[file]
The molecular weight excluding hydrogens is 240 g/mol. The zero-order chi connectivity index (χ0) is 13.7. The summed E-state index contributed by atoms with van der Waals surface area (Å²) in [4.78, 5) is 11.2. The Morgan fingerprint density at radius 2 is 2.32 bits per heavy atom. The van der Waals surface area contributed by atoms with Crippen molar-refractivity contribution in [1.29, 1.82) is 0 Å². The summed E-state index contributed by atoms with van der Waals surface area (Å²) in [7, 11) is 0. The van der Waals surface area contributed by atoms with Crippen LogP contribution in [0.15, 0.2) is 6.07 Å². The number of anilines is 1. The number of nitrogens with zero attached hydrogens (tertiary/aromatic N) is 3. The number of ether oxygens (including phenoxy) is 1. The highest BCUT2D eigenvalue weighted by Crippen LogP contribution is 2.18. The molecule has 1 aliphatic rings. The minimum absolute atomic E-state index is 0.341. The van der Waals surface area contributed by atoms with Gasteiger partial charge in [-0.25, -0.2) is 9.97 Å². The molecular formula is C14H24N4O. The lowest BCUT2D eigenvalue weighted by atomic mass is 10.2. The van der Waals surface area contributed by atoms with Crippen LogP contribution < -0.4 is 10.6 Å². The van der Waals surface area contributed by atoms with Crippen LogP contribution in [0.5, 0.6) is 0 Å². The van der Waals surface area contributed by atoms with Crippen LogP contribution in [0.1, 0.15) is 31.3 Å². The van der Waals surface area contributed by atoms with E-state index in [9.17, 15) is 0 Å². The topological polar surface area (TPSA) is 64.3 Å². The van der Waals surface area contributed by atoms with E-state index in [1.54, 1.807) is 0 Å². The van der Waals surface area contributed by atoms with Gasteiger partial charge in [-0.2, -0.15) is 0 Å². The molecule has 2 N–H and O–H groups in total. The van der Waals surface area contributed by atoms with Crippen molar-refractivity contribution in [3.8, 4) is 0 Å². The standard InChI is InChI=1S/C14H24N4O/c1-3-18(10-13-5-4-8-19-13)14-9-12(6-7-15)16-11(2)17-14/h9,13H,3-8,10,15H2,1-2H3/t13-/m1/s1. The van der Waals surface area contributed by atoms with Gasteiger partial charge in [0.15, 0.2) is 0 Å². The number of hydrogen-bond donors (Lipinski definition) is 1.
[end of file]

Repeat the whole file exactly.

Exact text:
The molecular weight excluding hydrogens is 240 g/mol. The zero-order chi connectivity index (χ0) is 13.7. The summed E-state index contributed by atoms with van der Waals surface area (Å²) in [4.78, 5) is 11.2. The Morgan fingerprint density at radius 2 is 2.32 bits per heavy atom. The van der Waals surface area contributed by atoms with Crippen molar-refractivity contribution in [1.29, 1.82) is 0 Å². The summed E-state index contributed by atoms with van der Waals surface area (Å²) in [7, 11) is 0. The van der Waals surface area contributed by atoms with Crippen LogP contribution in [0.15, 0.2) is 6.07 Å². The number of anilines is 1. The number of nitrogens with zero attached hydrogens (tertiary/aromatic N) is 3. The number of ether oxygens (including phenoxy) is 1. The highest BCUT2D eigenvalue weighted by Crippen LogP contribution is 2.18. The molecule has 1 aliphatic rings. The minimum absolute atomic E-state index is 0.341. The van der Waals surface area contributed by atoms with Gasteiger partial charge in [-0.25, -0.2) is 9.97 Å². The molecular formula is C14H24N4O. The lowest BCUT2D eigenvalue weighted by atomic mass is 10.2. The van der Waals surface area contributed by atoms with Crippen LogP contribution < -0.4 is 10.6 Å². The van der Waals surface area contributed by atoms with Crippen LogP contribution in [0.5, 0.6) is 0 Å². The van der Waals surface area contributed by atoms with Crippen LogP contribution in [0.1, 0.15) is 31.3 Å². The van der Waals surface area contributed by atoms with E-state index in [9.17, 15) is 0 Å². The topological polar surface area (TPSA) is 64.3 Å². The van der Waals surface area contributed by atoms with E-state index in [1.54, 1.807) is 0 Å². The van der Waals surface area contributed by atoms with Gasteiger partial charge in [-0.2, -0.15) is 0 Å². The molecule has 2 N–H and O–H groups in total. The van der Waals surface area contributed by atoms with Crippen molar-refractivity contribution in [3.8, 4) is 0 Å². The standard InChI is InChI=1S/C14H24N4O/c1-3-18(10-13-5-4-8-19-13)14-9-12(6-7-15)16-11(2)17-14/h9,13H,3-8,10,15H2,1-2H3/t13-/m1/s1. The van der Waals surface area contributed by atoms with Gasteiger partial charge in [0.15, 0.2) is 0 Å². The number of hydrogen-bond donors (Lipinski definition) is 1.